Yeah. And I think some people are in online business and forget that Google literally gives you the traffic, which allows you to get the money. And it's an amazing tool. It's kind of like blaming the knife that you cut yourself, when it's a tool that you can use to cook like, but and that's why we try to not have too much single source dependency. When we're looking at doing due diligence on businesses in terms of all organic search traffic from Google.

It's good, highest intent traffic, the best type of traffic better than most socials and stuff like that. But it comes with the risk of Google can do what they want. And just understand that it's going to change, like the one thing that is going to happen is inevitable in this world, and in your life is change. And it's just expected, right? I think that I mean, you can have a different mindset around it, but expect that it's going to change and be okay with it and be prepared for it and have that insurance plan, right?

Nick Eubanks (41:13)

Yeah, totally.

Jaryd Krause (41:15)

Where can we send people Nick to check out more about what you're up to some of your favorite sites.

Nick Eubanks (41:21)

nickeubanks.com is an outdated site but I tried to keep the there's a now page like what I'm working on now. Try to keep that reasonably up to date. Other than that, I mean, if anybody wants to chat I'm in Traffic Think Tank all day every day. And a lot of the conversations about like it less and less about SEO way more about like buying and building businesses growing agencies like it's funny how much the nature of the conversations has shifted.

Jaryd Krause (41:48)

Yeah, It's cool. It sounds like you're putting yourself more in alignment with a business investor and buying assets rather than just being in the in the thick of team and growth.

Nick Eubanks (42:00)

We haven't, it's way more fun. I mean, it's way more fun when you can have silly ideas and throw some money off them and hope 1 out of 10 work.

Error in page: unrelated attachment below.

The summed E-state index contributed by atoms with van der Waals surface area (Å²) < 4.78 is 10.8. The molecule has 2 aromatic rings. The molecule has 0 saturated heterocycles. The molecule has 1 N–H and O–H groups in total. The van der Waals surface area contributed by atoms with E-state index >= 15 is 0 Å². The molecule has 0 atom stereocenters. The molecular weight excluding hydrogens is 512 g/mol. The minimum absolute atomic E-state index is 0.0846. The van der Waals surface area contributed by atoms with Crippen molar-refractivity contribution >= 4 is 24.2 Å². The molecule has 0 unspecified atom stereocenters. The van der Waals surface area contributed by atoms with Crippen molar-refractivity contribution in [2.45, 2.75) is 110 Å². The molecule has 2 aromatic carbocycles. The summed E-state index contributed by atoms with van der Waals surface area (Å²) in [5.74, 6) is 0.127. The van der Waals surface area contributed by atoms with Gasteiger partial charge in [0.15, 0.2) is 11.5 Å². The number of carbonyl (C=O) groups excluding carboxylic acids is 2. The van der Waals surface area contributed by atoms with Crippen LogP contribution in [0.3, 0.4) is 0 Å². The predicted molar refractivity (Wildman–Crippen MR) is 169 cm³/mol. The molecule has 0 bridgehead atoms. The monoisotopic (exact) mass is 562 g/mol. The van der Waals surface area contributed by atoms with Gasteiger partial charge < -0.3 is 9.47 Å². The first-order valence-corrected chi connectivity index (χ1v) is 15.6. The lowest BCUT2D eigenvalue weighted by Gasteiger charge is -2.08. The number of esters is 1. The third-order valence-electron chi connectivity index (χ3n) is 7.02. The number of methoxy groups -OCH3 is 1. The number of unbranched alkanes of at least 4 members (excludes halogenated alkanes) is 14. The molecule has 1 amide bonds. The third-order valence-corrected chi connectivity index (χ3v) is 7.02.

Jaryd Krause (42:08)

Cool. Well, we might have to get you back on and talk about some more businesses that you purchase in the future and stuff. Sounds good. Thanks for coming on. Thank you, everybody, for listening. There'll be links to Nick's site in the show notes. If you are listening to this, and somebody that's wanting to get into business, Nick and I covered some seriously deep things that we may have not given as much attention or light to as we maybe should have in terms of mindset, due diligence, buying businesses and strategy.

So, share this podcast episode with entrepreneurs that is going to be so incredibly valuable for them to comprehend and understand consciously what we talked about. And then if you did listen to this and you liked it, listen to it again, because there may be some golden nuggets that you missed out on. Just like reading a book for a second time. You can be very enlightened with some of the things that you pick up on. So, thanks again, and I'll speak to you guys soon.

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Jaryd Krause is a serial entrepreneur who helps people buy online businesses so they can spend more time doing what they love with who they love. He’s helped people buy and scale sites all the way up to 8 figures – from eCommerce to content websites. He spends his time surfing and traveling, and his biggest goals are around making a real tangible impact on people’s lives.